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Online dating amid coronavirus: Longer chats and fewer new prospects, Match says

As COVID-19 has spread across the globe, online daters are having longer conversations but finding fewer new dating prospects, Match Group Inc. said Tuesday, which is leading to a change in strategy.

The new chief executive of Match Group

MTCH, -0.94%

 — which owns Tinder, and other online-dating properties — wrote a letter about the effects of the coronavirus pandemic that was posted Tuesday on the company’s website and filed with the Securities and Exchange Commission. In it, she said that the length of Tinder users’ conversations increased 10% to 30% after the virus struck their countries, but services were struggling to attract new users (especially those older than 30) and paying subscribers in countries hit hard by infections.

“In Europe, we’ve seen new subscriber declines of around 5% in aggregate since the crisis began, but in countries severely impacted by COVID-19, like Italy and Spain, we have seen more significant declines,” CEO Shar Dubey wrote. “In the U.S., the impact also depends on the level of cases in the region and varies by brand. For example, Tinder in New York State has seen low double-digit declines in new subscribers since the outbreak accelerated, but much of the rest of the country has held up much better.”

See also: This is why loneliness and dating apps are such a bad match

As a result, Dubey said that Match was looking to “pivot” to quickly add video chat to more of its services. Dubey said Match had begun rolling out video chat on two services, Plenty of Fish and Twoo, and that usage had “exceeded our expectations.” The company now plans to roll out one-on-one video-chat services on its namesake service in early April.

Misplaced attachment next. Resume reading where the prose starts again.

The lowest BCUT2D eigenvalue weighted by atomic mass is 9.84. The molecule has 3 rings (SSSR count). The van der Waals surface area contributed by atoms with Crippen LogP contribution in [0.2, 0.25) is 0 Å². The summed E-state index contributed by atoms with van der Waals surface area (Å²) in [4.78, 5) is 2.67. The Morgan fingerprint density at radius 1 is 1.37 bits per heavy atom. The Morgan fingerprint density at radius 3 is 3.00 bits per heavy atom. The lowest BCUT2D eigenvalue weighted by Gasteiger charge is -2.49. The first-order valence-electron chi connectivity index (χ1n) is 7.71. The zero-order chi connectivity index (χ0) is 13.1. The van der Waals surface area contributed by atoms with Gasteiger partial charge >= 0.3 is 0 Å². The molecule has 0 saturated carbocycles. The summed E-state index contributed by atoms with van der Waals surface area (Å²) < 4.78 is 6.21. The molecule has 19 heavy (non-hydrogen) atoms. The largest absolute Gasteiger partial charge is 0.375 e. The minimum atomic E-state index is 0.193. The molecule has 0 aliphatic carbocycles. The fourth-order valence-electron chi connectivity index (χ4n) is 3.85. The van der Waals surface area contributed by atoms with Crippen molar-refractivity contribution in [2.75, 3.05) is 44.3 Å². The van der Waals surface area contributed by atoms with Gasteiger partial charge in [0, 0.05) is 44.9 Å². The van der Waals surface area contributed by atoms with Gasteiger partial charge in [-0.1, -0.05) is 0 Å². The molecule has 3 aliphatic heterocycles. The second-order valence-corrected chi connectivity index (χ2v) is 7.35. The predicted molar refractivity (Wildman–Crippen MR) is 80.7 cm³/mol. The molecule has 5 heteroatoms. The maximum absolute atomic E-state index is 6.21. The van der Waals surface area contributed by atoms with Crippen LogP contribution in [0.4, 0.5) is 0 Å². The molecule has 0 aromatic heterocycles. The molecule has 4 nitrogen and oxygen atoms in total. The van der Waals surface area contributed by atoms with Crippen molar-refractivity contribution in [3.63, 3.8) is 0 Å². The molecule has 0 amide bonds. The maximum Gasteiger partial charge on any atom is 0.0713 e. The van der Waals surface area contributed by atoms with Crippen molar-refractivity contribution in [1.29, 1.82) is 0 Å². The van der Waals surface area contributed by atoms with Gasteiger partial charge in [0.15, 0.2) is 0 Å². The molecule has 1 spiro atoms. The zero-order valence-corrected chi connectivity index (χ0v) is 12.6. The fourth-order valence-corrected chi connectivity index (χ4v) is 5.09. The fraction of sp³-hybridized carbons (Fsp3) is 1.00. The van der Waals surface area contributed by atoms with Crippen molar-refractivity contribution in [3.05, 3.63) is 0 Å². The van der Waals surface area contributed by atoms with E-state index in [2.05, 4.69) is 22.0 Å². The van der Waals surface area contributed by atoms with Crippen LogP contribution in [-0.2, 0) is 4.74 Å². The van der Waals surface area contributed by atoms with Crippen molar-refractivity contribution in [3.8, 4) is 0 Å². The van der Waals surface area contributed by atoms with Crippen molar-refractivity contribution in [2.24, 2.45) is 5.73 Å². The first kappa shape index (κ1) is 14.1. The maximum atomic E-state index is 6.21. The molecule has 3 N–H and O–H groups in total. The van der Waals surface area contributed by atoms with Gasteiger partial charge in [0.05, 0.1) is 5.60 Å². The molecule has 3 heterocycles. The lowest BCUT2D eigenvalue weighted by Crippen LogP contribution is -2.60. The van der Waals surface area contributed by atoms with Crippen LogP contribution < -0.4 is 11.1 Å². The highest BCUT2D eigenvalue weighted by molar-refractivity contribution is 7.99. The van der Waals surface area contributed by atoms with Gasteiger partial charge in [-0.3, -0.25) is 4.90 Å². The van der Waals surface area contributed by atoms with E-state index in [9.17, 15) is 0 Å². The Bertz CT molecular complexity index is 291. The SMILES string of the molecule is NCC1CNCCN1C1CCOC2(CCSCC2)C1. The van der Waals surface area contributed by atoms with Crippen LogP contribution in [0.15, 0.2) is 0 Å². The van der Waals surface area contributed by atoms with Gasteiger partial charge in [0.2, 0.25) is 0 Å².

“As nearly every aspect of our lives is now conducted via video, singles are also becoming increasingly comfortable with video dates, and we are integrating video chat into our apps,” she wrote. “We have offered video chat features in the past and seen low usage, but we think this time user behavior is likely to change more permanently.”

Match did not mention any plans for video on Tinder, its mobile-focused dating app. A spokeswoman said that the company had nothing to add beyond the letter.

The company also did not mention if it plans to charge for any video-chat offerings as part of subscription services like Tinder Gold, which have powered much of Match Group’s gains in recent years. Earlier this month, JP Morgan analyst Doug Anmuth cut his target for Match’s 2020 revenue by 15% because he expected to see “less social interaction likely weighing on dating subscriptions, which are largely month-to-month & easy to turn on and off.”

Jefferies analysts raised their price target after the news Tuesday, because Dubey said that Match’s first-quarter results would likely come in at the low end of the company’s guidance range, which called for sales of $545 million to $555 million. The analysts wrote that performance was better than feared, and the letter suggested Match “was likely on pace to exceed 1Q expectations prior to the COVID dynamic.”

“No recession in love,” they wrote, while bumping the target to $74 from $65.

Read: More people meet online than through friends or family or work

The letter also noted that the company’s divorce from parent company IAC/Interactive Corp.

IAC, -0.43%

 is on track to be completed in the second quarter, but the pandemic could impact that as well.